Life scientists employ many techniques in numerous scientific fields to elucidate the function of biological processes. Armed with data gathered from multiple studies, the incredibly complex structure of biological systems has become more intimately understood in recent years. This article will concentrate on biophysical chemistry, a multi-disciplinary scientific field.
Biophysical Chemistry. Image Credit: luchschenF/Shutterstock.com
What is biophysical chemistry? At its core, the goal of this field is to provide physical explanations for the biophysical chemist for why biological systems function in the way they do. It is a branch of the wider field of biophysics. This multidisciplinary field has a long history, with the term coined in 1892 by Karl Pearson, an English biostatistician and mathematician.
Biophysical chemistry is an interdisciplinary field, combining elements of biology, chemistry, and physics. It is aimed at the collection and analysis of quantitative data for predictive physical models of biological phenomena at the molecular level. It is also used to describe techniques that study the physical properties of important biological molecules at the chemical level.
Biophysical chemists employ a variety of techniques for different uses within the field. These cover multiple scientific disciplines.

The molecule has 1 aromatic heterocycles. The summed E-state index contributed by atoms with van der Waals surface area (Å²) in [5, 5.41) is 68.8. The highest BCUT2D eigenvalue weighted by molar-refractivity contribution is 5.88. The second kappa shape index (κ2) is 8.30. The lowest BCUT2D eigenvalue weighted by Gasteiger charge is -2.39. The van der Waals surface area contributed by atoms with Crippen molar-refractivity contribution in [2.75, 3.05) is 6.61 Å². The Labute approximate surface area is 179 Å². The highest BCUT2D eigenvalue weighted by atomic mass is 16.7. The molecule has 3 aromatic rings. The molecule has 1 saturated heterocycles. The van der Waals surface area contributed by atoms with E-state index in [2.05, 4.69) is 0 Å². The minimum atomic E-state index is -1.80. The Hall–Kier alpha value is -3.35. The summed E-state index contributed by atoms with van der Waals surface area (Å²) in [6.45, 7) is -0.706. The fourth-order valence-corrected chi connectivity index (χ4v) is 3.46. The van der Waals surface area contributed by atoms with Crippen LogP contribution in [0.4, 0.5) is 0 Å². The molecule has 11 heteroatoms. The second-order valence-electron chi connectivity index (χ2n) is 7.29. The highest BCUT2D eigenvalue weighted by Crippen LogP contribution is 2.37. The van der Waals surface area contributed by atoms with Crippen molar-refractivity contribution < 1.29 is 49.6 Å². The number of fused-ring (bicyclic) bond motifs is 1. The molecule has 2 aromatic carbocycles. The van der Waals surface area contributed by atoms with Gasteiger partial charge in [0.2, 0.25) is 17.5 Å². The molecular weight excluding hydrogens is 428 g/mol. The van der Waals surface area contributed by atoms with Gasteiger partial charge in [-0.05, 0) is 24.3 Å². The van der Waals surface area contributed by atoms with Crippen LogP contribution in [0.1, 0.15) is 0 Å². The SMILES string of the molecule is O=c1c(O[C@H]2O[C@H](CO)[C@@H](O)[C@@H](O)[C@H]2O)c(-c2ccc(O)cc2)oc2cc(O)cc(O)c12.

Nuclear magnetic resonance (NMR) and other spectroscopic tools are used in combination with diffraction methods to define the atomic structure of molecules. Electronic paramagnetic resonance (EPR) spectroscopy, as well as optical and vibrational spectroscopies, are used to probe the electronic structure of active sites.
Time-resolved laser spectroscopy is used to follow the course of catalyzed processes along with traditional kinetic and thermodynamic methods. Macromolecular structures of important biological molecules are altered by organic synthesis and molecular biology techniques to test functional models. Computer models which reflect the best understanding of the electronic structure of biological molecules are used to test processes and structures.
There are numerous other techniques used as well. Information theory, network and system theory, non-equilibrium statistical thermodynamics, and even quantum mechanics are employed by biophysical chemists. Integration of these diverse fields is key to understanding biological systems from a biophysical chemistry standpoint.
Examples of Systems Studied Using Biophysical Chemistry Techniques
Biophysical chemists study numerous structures and processes within an organism. The field has contributed to several important advances in our understanding of biological systems. These include:
- Protein-ligand interactions
- The structure and dynamics of enzymes
- Nucleic acid structure
- Nucleic acid-protein complexes
- The structure and dynamics of membrane-bound proteins
- The structure and dynamics of metalloproteins (such as metallopeptidases and hemoglobin)
- Computer modeling of denaturation pathways and protein structure.
Important biological processes such as gene regulation and expression, replication, signal transduction, energy storage, photosynthesis, and vision have become better-understood thanks to multiple studies. Biophysical chemistry is used in diverse fields such as de novo protein design and drug discovery.